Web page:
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Who’s to Blame for Engineered End Gapping?

The boards in this engineered floor showed end gapping, but no side gaps.
The boards in this engineered floor showed end gapping, but no side gaps.

The Homeowner's Issue

After a year in their new home, homeowners noticed end gapping on multiple engineered flooring planks. The homeowner asked the flooring contractor to look at the floor again. The contractor visited the residence and recorded 30% RH. The contractor recommended using a humidifier to reduce the gapping. The homeowners were unsatisfied with the response and contacted an inspector.

Roy: The Inspector's Observations

The floor was identified as a 9/16-inch-thick, 5-inch-wide engineered-fillet, solid-core-construction hardwood floor mechanically fastened to a wood subfloor. The RH was at the bottom of the recommended range, and although there was end gapping, there was no side gapping. The mechanical fastening was inspected using rare earth magnets and was within the manufacturer's requirements. Destructive testing was performed to get a visual of the fastener penetration into the tongue and the fastener length, and both complied with manufacturer standards. Upon destructive testing it was noted there was no tongue-and-groove glue used on the end joints, which is a requirement in this manufacturer's installation instructions: "use quality tongue-and-groove glue on end joints on each plank for added strength." I concluded that, although the lack of glue wasn't the cause of the end-gapping (only a decrease in moisture content could create that), the installer did fail to comply with the manufacturer's requirement to glue the end-joints.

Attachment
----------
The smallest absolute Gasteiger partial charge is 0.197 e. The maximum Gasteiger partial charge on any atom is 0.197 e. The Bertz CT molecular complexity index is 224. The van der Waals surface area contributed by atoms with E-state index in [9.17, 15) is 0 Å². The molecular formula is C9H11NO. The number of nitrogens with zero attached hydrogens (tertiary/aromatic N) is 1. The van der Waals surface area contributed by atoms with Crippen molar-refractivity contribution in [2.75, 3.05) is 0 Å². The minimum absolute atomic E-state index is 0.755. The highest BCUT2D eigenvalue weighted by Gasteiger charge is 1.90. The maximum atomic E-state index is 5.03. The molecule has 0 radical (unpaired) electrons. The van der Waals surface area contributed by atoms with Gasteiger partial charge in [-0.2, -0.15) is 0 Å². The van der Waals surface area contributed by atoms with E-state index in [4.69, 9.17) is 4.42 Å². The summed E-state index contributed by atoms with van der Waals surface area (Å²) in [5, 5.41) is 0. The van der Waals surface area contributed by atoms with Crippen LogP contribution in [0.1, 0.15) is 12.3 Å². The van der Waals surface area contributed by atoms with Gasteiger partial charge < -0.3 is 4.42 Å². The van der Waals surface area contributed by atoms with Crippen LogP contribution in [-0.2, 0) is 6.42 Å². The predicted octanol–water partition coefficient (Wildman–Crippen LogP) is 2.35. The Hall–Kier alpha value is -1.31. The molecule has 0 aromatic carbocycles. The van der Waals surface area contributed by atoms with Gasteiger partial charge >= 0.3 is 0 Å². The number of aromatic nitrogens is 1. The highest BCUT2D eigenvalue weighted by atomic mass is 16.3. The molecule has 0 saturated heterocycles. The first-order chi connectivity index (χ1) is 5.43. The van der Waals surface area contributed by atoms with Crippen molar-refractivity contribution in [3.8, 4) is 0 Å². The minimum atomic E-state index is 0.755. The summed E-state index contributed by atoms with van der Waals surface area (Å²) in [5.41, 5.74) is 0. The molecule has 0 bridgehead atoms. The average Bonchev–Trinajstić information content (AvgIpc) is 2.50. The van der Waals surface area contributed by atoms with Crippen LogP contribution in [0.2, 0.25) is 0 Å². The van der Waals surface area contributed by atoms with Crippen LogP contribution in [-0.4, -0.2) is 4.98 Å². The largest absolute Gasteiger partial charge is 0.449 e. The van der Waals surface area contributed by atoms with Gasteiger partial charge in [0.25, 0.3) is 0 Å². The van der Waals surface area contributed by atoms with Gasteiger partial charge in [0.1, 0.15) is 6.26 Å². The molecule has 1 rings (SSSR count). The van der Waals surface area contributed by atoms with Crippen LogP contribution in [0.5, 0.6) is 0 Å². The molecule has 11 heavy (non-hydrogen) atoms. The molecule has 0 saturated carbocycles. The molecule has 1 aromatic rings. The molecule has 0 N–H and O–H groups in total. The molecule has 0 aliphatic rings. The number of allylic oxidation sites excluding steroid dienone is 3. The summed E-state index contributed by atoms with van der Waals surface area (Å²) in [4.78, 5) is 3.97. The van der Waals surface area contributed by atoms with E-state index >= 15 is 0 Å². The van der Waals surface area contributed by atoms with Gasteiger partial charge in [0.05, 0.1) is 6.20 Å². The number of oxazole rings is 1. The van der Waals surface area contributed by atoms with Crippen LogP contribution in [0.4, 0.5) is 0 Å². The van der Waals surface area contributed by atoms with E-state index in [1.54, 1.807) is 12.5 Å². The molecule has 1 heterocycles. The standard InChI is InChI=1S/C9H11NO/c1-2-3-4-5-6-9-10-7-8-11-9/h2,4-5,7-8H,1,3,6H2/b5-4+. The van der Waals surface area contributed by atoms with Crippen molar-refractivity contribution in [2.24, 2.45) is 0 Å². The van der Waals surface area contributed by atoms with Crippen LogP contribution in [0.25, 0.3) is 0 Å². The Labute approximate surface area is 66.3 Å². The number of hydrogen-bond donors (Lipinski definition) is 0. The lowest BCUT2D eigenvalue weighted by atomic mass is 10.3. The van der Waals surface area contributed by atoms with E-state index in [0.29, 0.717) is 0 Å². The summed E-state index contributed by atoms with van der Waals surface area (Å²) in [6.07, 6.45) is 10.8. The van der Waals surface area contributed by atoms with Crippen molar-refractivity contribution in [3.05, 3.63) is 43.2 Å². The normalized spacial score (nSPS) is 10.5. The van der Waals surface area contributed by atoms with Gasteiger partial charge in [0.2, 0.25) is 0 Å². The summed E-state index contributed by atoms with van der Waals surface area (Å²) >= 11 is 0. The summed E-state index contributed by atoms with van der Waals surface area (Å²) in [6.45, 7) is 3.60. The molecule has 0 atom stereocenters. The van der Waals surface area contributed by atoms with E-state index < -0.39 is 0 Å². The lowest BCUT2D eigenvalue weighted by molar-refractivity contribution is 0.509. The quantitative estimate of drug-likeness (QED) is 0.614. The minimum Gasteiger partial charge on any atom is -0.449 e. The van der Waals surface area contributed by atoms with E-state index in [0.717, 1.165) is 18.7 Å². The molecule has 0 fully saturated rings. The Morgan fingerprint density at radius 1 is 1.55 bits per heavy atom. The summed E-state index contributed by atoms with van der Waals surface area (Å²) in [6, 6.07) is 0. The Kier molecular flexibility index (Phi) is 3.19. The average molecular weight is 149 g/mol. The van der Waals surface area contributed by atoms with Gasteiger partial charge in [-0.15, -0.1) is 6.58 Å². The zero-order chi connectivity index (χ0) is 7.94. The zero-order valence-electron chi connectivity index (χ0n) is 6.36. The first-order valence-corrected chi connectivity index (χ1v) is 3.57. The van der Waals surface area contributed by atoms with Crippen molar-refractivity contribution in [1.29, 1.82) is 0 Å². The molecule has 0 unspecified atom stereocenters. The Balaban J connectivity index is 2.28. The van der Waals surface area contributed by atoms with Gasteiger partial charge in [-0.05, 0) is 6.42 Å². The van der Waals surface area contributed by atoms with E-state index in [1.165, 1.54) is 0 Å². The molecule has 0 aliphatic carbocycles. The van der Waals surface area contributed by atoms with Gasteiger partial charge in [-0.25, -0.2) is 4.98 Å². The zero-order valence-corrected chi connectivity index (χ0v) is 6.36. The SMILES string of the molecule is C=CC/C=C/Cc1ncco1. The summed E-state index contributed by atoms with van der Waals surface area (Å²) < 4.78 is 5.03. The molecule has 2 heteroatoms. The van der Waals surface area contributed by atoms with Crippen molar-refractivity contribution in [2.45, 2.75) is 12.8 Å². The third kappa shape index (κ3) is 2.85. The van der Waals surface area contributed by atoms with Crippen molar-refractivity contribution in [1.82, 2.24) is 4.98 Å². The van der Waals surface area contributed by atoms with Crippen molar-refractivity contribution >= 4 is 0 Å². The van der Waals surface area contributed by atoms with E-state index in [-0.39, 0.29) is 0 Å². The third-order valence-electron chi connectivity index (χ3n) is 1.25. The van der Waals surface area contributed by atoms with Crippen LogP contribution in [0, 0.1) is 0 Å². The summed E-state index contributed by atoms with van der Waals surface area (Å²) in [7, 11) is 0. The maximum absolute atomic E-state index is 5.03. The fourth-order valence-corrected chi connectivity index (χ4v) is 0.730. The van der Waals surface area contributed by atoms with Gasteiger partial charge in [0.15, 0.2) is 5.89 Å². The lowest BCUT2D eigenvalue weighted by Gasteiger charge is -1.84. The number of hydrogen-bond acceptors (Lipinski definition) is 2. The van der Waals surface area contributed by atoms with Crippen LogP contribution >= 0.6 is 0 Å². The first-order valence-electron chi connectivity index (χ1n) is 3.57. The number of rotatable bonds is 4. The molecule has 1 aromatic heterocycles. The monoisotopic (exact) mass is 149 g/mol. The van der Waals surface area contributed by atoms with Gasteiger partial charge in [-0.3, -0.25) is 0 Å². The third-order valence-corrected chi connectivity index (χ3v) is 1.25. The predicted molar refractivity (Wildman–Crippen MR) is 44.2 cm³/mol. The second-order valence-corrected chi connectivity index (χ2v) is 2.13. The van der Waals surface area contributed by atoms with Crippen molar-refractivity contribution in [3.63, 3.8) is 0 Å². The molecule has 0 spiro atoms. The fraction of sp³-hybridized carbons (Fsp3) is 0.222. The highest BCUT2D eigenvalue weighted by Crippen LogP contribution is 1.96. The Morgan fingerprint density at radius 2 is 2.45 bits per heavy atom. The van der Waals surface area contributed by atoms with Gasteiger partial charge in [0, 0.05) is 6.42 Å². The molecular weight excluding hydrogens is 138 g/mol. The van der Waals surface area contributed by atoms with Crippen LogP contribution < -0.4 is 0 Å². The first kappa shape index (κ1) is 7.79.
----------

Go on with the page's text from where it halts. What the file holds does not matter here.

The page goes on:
Blake: The Attorney's Analysis

Unfortunately, the installer failed to follow the manufacturer's guidelines and will be responsible for fixing the floor. However, perhaps the bigger point here is the importance of reviewing the manufacturer's guidelines before doing the work. After the problems in this case were discovered, the installer stated he had never used tongue-and-groove glue on end joints as part of a nail-down application. Indeed, I'm told that using tongue-and-groove glue on end joints in a nail-down installation is unusual. It is a good practice to download and save manufacturer instructions shortly before a job starts to maintain proof of them as of the date the work was performed. If this installer had taken a few minutes to confirm the installation specifications, he could have avoided a costly mistake

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